Not a great start to any game. But, you know, whatever: Costume Quest 1 has built up enough positive affect with me that I’m willing to let this slide for the time being. Let’s check out what that Mysterious Portal is all about!
In front of the portal, Wren and Reynold argue. As they do. In amusing contrast to the previous game, the argument this time is about who will not be the leader: given that this portal is pretty scary, both siblings make some good cases for the other one going through first.
Lucy and Everett flip a coin, bungle it, and just sort of pick someone. And when I say theypick someone, I of course mean I pick someone. Hmm, let’s see… who do I want to be.
Wren pushes Reynold through the portal! There’s a flash, the screen shifts, and…
…and hey, we’re back home.
Wasn’t it Christmas when Grubbins on Ice took place, though? Lucy’s explanation boils down to ‘something, something, quantum time effects’, which I interpret as game shorthand for ‘it’s Halloween now, again, don’t worry about it too much’.
The party splits. Lucy and Everett leave, while I steer Wren and Reynold towards their parents. Time dilation or no, they’ve probably been wondering where we were!
I walk around the block some. It’s… it’s more or less exactly the same neighbourhood from Costume Quest 1, isn’t it? It certainly feels familiar. I run around, talk to people, and whack breakable things with my candy pail, and it’s like I never left in the first place.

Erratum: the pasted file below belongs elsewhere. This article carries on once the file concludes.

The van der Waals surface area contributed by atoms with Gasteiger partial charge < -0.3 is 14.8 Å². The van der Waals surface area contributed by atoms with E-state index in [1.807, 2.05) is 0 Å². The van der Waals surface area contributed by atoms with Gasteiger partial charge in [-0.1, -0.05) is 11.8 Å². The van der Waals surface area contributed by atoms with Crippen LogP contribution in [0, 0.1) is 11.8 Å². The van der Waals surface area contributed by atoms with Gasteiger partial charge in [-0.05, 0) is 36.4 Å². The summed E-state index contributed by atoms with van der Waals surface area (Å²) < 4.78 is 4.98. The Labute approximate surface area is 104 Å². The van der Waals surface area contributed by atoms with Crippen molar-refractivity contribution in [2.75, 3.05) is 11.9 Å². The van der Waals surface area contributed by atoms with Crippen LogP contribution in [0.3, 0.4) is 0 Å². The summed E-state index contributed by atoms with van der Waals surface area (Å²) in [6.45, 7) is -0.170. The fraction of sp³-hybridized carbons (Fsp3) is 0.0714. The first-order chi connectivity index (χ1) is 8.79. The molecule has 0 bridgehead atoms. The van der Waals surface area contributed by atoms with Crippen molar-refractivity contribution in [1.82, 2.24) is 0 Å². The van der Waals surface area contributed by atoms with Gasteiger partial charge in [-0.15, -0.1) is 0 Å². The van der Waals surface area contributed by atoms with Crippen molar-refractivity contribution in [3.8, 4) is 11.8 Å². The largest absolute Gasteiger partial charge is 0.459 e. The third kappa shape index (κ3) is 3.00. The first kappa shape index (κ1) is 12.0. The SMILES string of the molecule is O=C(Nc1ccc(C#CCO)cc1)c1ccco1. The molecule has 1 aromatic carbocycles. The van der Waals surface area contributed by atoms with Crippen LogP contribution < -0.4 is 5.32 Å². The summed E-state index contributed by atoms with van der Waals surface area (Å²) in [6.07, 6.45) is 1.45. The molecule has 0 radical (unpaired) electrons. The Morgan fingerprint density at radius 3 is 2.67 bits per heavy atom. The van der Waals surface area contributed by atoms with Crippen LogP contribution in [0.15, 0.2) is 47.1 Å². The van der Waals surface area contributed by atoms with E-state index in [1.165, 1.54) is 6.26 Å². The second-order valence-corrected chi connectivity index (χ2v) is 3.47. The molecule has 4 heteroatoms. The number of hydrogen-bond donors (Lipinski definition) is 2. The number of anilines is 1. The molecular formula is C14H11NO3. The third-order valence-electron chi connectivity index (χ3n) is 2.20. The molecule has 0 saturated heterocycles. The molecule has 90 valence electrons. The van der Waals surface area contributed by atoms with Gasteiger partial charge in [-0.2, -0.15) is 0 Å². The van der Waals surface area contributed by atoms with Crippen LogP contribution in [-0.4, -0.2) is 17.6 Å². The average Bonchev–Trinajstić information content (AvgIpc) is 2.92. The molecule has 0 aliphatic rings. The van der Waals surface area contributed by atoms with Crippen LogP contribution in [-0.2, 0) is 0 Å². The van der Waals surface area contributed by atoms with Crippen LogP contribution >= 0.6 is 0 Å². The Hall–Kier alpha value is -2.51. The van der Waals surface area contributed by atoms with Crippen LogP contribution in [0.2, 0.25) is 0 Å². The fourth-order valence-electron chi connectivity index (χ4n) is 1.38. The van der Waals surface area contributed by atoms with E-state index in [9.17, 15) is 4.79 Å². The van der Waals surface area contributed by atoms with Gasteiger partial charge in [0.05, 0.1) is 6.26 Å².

Anyway, long story short: I run in on a creepy dentist meeting up with a TIME WIZARD, capitalized like that.
The dentist and the TIME WIZARD do some weird spooky stuff, and suddenly everything goes to hell: Repugnians appear, my costumes and candy pails vanish, and Halloween as a whole just sort of… stops.
Suddenly, an older version of Everett jumps from a… time portal? Let’s call it a time portal. Older Everett jumps from a time portal, some more confusing stuff happens, and now I’m in the future.
Hilariously, the dialogue that follows seems to imply I’m not supposed to see that these characters are Older Everett and Older Lucy. Who got together, married, had a kid, and then started dabbling in time travel. Even though that’s exactly what we all knew they would do.
Everett sends us out into the Future Shed, to get costumes. It serves as a nice visual introduction to just how futuristic this future is.